But Buckhorn hopes to win over visitors like Smith and other non-Hillsborough residents by surrounding it with restaurants, shops and other businesses to attract people to the area. He envisions "a more intimate environment" surrounding a more intimate stadium, which would hold 30,000 to 35,000 people. The Trop’s maximum capacity is 42,000 but attracts far less than that.
"Ultimately, what I would like to see happen if this occurs is that this becomes a place where people come early and stay late," the mayor said. "It becomes more and more of a destination as opposed to the desolate area it is now.
"I think, eventually, as it all fills in down there, then it becomes a very walkable, pedestrian-friendly environment."
The proposed site itself is not so traffic-friendly. It lies at a tangle of interstates known as "malfunction junction." Nearly 200,000 cars travel south on Interstate 275 west of Dale Mabry each day, according to the Florida Department of Transportation. Another 200,000 take the Lee Roy Selmon Expressway daily, when counting both directions. And Interstate 4, east of Nebraska Avenue, accounts for an average of 180,000 cars daily.
That’s a lot of traffic, said Hillsborough Area Regional Transit Authority executive director Katharine Eagan, but that also means lots of options for commuters.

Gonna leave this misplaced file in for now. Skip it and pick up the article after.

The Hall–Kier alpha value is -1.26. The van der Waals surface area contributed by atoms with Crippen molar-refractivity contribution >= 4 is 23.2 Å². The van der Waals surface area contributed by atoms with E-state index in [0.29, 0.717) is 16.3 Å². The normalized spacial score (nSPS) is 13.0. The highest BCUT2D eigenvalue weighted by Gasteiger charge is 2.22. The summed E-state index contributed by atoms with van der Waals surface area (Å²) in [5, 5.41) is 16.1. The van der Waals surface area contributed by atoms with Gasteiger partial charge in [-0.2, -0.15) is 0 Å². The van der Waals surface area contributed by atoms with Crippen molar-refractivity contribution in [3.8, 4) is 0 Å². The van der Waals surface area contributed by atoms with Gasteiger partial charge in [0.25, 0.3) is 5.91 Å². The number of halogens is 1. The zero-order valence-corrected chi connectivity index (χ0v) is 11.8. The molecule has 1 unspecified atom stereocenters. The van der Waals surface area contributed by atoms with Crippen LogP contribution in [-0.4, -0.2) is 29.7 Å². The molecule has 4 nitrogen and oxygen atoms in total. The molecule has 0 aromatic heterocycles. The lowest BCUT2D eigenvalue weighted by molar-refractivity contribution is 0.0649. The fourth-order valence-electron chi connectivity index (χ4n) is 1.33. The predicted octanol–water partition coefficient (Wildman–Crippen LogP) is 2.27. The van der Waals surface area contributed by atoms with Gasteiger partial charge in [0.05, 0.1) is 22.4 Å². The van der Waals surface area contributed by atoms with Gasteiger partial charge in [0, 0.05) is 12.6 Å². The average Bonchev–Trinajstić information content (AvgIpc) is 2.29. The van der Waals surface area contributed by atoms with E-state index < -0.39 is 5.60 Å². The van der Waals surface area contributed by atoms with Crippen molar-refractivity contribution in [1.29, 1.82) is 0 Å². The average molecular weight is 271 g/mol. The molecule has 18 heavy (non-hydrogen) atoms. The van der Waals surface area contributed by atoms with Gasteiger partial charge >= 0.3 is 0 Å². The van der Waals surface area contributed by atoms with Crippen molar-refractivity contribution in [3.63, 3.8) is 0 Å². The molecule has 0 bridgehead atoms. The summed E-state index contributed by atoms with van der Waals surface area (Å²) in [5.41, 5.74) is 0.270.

"All the major roads come together there," Eagan said, "so it’s not just a highway leading to a peninsula."
She anticipates that HART would build a new streetcar station near the stadium because the trolley already travels past the area. The agency would apply for a federal grant to pay for building a platform right by the new stadium. That would give people the option of parking in the downtown or Ybor garages and taking the $2.50 one-way ride to the park.
She said construction of such a stadium would also trigger HART to review its current bus routes and see if there are more direct ways to get people to the stadium from further out in the county.
Brian Hattab, 28, of Carrollwood said it will be "infinitely easier" for him to get to games if the Rays one day move to Tampa.
"Anywhere you put a stadium that holds 30,000-plus, there are going to be traffic problems," Hattab said. "In the event I don’t feel like dealing with traffic one night, I can take a much, much cheaper Uber to the game because it’s no longer a 30-plus-mile trip."
A Tampa baseball stadium is still far away from becoming a reality, of course. If it does happen, it could take from nine to 15 months for the Rays to sign a deal on a new stadium. Add construction time on to that, and it’ll be years before Tampa Bay sees a new baseball park.
Lightning fans will face a similar situation as the surface lots around Amalie Arena are replaced by the Water Street Tampa development in coming years. But that development will also bring new parking garages online, giving future hockey and baseball fans even more downtown parking options.
Times staff writer Rick Danielson contributed to this report. Contact Caitlin Johnston at firstname.lastname@example.org or (727) 893-8779. Follow @cljohnst.